Norway’s nuclear safety authority is analyzing a small amount of radioactive iodine detected in the air over the country’s north in the days after a deadly explosion involving a nuclear powered device over the border in Russia
Russia’s state nuclear agency, Rosatom, said Saturday that five people killed in the blast were its staff members and that the accident involved “isotope power sources,” giving no further details.
The mysterious incident, which took place in the Arkhangelsk region, caused radiation levels to briefly rise in Severodvinsk – a city of 190,000 – but those reports were squelched by order of Russia’s Ministry of Defense.
Those who were injured in the blast were taken to Moscow for treatment, but have been forbidden by authorities to discuss the details of the mishap.
The lack of clear explanations from Russian authorities has left the international community on edge and news of possible radiation produced jittery international headlines.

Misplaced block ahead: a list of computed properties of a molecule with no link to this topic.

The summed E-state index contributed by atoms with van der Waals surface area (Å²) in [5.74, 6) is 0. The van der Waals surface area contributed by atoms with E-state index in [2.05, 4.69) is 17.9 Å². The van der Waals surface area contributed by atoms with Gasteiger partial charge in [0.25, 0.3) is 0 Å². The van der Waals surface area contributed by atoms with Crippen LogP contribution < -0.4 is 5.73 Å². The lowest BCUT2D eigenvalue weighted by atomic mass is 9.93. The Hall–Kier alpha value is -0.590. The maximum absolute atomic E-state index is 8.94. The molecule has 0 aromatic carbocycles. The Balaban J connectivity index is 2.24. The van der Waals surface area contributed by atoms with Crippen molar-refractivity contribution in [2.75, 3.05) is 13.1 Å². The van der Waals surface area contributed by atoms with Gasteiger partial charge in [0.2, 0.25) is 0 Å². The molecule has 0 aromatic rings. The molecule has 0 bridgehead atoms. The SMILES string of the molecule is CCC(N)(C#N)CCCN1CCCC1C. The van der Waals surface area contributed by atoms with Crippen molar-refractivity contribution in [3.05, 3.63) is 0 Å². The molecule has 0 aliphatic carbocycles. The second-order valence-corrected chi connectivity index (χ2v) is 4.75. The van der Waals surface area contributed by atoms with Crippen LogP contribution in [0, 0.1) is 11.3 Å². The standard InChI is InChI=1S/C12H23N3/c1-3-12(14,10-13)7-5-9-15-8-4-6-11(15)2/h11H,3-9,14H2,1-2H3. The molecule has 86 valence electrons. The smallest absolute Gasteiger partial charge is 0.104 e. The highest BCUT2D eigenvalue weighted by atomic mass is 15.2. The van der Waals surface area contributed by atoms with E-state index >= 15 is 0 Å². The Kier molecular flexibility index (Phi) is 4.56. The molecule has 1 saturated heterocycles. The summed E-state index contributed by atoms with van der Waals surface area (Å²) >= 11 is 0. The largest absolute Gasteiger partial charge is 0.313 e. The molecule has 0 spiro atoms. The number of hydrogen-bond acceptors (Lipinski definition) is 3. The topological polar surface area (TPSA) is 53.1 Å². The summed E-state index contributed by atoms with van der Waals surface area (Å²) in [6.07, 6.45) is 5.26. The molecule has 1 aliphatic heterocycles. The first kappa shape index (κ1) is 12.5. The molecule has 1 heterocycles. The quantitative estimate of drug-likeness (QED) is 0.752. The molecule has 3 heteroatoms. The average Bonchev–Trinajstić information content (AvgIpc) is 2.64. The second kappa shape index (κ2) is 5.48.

On Thursday, Norway’s radiation and nuclear safety authority DSA said it had detected the radioactive iodine at its air filter station in Svanhovd, which is by the Russian border.
The samples were collected in the period Aug. 9 through 12, while the accident in the Arkhangelsk region of northern Russia occurred on Aug. 8, it said. But it added that the anomalous measurements had no clear ties to the Russian incident.
“At present it is not possible to determine if the last iodine detection is linked to the accident in Arkhangelsk last week. DSA continues more frequent sampling and analysis,” DSA said.
Indeed, such measurements are not uncommon in Norway, as and its monitoring stations detect radioactive iodine several times a year and the source is usually unknown.
Andrei Zolotkov, who heads Bellona’s offices in Murmansk, says the iodine measurements are not cause for alarm.
“Information about the discovery of insignificant quantities of radioactive iodine periodically appear on the website of DSA, and the media always writes about them,” he said. “But these concentrations are so small that there is no sense in being alarmed by them.”
Rather than coming from the site of last week’s secrecy-cloaked accident in Akhangelsk, Zolotkov said insignificant amounts of iodine can be discharged by nuclear power stations – such as the Kola nuclear plant, which is located just across Norway’s border with Russia.
Had radioactive iodine migrated from the Archangelsk region, Zolotkov added, it would have triggered radiation detection systems in the Murmansk region before reaching Norway.